As a rough rule: if the proportion of either improved grasses or clovers falls into the “Good” category, and the other improved species category is present in at least an ”Average” proportion and the weed species present are palatable then it should be possible to manipulate your pasture to improve the quality. This may involve using herbicide to reduce the weed burden of the paddock and oversowing to top up the desirable species; improving soil nutrients including micro-mineralsto promote persistence, and/or changing your grazing management.

If both clovers and improved grasses fall into the average or poor categories; then it is probably necessary to renovate, but if you have any doubt always consult with an agronomist.

If you are planning to renovate a paddock next year, there are two steps you should be taking now to ensure successful establishments of perennials next autumn:

  • Take a soil test (if not done recently) and a plant tissue test
    • Spring is the best time for a plant tissue test to give you the best indication of mineral deficiencies, as plants are actively growing. Spring is an easy time to take a representative sample while avoiding urine or dung patches which may compromise your results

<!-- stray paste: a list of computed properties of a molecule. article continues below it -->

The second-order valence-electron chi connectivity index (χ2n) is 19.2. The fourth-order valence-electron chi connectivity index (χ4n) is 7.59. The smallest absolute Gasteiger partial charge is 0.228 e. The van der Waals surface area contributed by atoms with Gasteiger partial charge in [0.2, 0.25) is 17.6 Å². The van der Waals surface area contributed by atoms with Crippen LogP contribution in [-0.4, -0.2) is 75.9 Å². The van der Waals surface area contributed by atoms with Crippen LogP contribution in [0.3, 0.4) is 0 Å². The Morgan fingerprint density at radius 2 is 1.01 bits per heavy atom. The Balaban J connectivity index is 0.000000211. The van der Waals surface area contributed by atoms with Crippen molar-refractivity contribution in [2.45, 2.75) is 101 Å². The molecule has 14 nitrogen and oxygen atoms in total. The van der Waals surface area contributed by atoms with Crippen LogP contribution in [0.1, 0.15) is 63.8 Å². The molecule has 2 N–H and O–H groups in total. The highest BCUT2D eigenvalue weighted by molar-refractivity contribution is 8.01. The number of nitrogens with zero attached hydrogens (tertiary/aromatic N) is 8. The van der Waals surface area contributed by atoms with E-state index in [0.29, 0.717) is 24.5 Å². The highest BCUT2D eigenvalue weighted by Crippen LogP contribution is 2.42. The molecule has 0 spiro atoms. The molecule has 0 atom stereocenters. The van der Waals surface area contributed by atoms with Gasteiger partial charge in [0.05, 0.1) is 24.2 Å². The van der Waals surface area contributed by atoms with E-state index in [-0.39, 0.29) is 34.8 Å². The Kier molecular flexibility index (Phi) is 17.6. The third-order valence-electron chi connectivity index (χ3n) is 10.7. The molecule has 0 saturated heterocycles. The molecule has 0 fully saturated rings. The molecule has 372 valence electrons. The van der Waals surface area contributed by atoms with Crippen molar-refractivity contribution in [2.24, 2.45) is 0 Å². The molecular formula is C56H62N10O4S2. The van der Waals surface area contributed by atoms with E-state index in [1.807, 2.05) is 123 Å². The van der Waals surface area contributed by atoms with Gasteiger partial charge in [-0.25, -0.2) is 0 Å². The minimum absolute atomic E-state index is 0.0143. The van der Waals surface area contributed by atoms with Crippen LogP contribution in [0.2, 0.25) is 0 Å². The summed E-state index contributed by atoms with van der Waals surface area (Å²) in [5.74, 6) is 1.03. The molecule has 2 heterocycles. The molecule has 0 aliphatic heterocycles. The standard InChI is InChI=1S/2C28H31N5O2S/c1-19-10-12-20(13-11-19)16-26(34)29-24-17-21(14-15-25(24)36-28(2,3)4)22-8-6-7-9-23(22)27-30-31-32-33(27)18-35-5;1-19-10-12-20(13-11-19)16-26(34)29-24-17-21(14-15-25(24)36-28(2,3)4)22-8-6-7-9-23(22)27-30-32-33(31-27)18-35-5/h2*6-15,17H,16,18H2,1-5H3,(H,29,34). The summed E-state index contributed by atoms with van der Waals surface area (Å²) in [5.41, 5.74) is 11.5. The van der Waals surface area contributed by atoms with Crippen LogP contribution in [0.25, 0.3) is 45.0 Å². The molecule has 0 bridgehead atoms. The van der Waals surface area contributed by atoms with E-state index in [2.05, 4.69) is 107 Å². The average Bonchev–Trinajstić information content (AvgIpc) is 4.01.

• A soil test is important. It will provide an indication of where your main macro and micronutrient levels are, the pH level of your paddock, and deficiencies that should be addressed before you go back into permanent pasture
    • If your pH level indicates that you need to apply lime, there may be some benefits from correcting this at the start of the renovation process, particularly if you want to sow phalaris or Lucerne. It often takes 12 to 18 months before the pH starts to change after the addition of lime
    • A study published in 2020 that looked at soil test results across East Gippsland showed that the majority of beef properties sampled had a moderately to strongly acidic soil, low phosphorus and a deficiency in molybdenum and boron. All of these elements are critical for successful survival of perennial pastures. Soil tests and application of the recommended fertiliser regime are a critical step for both restoring and renovating perennial pastures